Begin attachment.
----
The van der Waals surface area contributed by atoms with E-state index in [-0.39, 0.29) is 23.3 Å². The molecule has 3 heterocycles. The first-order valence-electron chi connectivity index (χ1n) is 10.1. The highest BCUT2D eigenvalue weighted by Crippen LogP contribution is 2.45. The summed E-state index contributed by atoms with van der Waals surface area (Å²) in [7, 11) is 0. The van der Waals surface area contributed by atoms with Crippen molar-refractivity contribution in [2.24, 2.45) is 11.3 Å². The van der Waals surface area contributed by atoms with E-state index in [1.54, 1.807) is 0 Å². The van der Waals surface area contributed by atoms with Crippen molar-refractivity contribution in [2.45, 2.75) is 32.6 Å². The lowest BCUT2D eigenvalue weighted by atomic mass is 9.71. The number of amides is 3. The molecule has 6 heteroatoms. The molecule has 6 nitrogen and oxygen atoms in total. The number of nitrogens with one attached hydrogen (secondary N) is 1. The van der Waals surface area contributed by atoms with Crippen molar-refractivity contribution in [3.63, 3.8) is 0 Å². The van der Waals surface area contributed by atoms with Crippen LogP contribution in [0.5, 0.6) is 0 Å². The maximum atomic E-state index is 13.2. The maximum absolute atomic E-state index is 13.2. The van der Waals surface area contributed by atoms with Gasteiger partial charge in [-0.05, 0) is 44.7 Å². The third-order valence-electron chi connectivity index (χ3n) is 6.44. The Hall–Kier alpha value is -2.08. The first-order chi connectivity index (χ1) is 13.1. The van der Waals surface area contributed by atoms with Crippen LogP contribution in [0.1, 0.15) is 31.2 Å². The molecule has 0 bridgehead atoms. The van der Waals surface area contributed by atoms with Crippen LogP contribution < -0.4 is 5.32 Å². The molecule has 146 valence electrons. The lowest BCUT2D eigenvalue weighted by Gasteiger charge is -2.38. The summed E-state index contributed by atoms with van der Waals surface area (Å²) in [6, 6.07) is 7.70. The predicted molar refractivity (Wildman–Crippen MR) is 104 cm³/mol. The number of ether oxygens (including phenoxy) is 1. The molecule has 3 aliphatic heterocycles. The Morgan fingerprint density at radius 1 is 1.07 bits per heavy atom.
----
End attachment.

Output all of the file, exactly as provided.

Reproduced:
The van der Waals surface area contributed by atoms with E-state index in [-0.39, 0.29) is 23.3 Å². The molecule has 3 heterocycles. The first-order valence-electron chi connectivity index (χ1n) is 10.1. The highest BCUT2D eigenvalue weighted by Crippen LogP contribution is 2.45. The summed E-state index contributed by atoms with van der Waals surface area (Å²) in [7, 11) is 0. The van der Waals surface area contributed by atoms with Crippen molar-refractivity contribution in [2.24, 2.45) is 11.3 Å². The van der Waals surface area contributed by atoms with E-state index in [1.54, 1.807) is 0 Å². The van der Waals surface area contributed by atoms with Crippen molar-refractivity contribution in [2.45, 2.75) is 32.6 Å². The lowest BCUT2D eigenvalue weighted by atomic mass is 9.71. The number of amides is 3. The molecule has 6 heteroatoms. The molecule has 6 nitrogen and oxygen atoms in total. The number of nitrogens with one attached hydrogen (secondary N) is 1. The van der Waals surface area contributed by atoms with Crippen molar-refractivity contribution in [3.63, 3.8) is 0 Å². The van der Waals surface area contributed by atoms with Crippen LogP contribution in [0.5, 0.6) is 0 Å². The maximum atomic E-state index is 13.2. The maximum absolute atomic E-state index is 13.2. The van der Waals surface area contributed by atoms with Gasteiger partial charge in [-0.05, 0) is 44.7 Å². The third-order valence-electron chi connectivity index (χ3n) is 6.44. The Hall–Kier alpha value is -2.08. The first-order chi connectivity index (χ1) is 13.1. The van der Waals surface area contributed by atoms with Crippen LogP contribution in [0.1, 0.15) is 31.2 Å². The molecule has 0 bridgehead atoms. The van der Waals surface area contributed by atoms with Crippen LogP contribution < -0.4 is 5.32 Å². The molecule has 146 valence electrons. The lowest BCUT2D eigenvalue weighted by Gasteiger charge is -2.38. The summed E-state index contributed by atoms with van der Waals surface area (Å²) in [6, 6.07) is 7.70. The predicted molar refractivity (Wildman–Crippen MR) is 104 cm³/mol. The number of ether oxygens (including phenoxy) is 1. The molecule has 3 aliphatic heterocycles. The Morgan fingerprint density at radius 1 is 1.07 bits per heavy atom.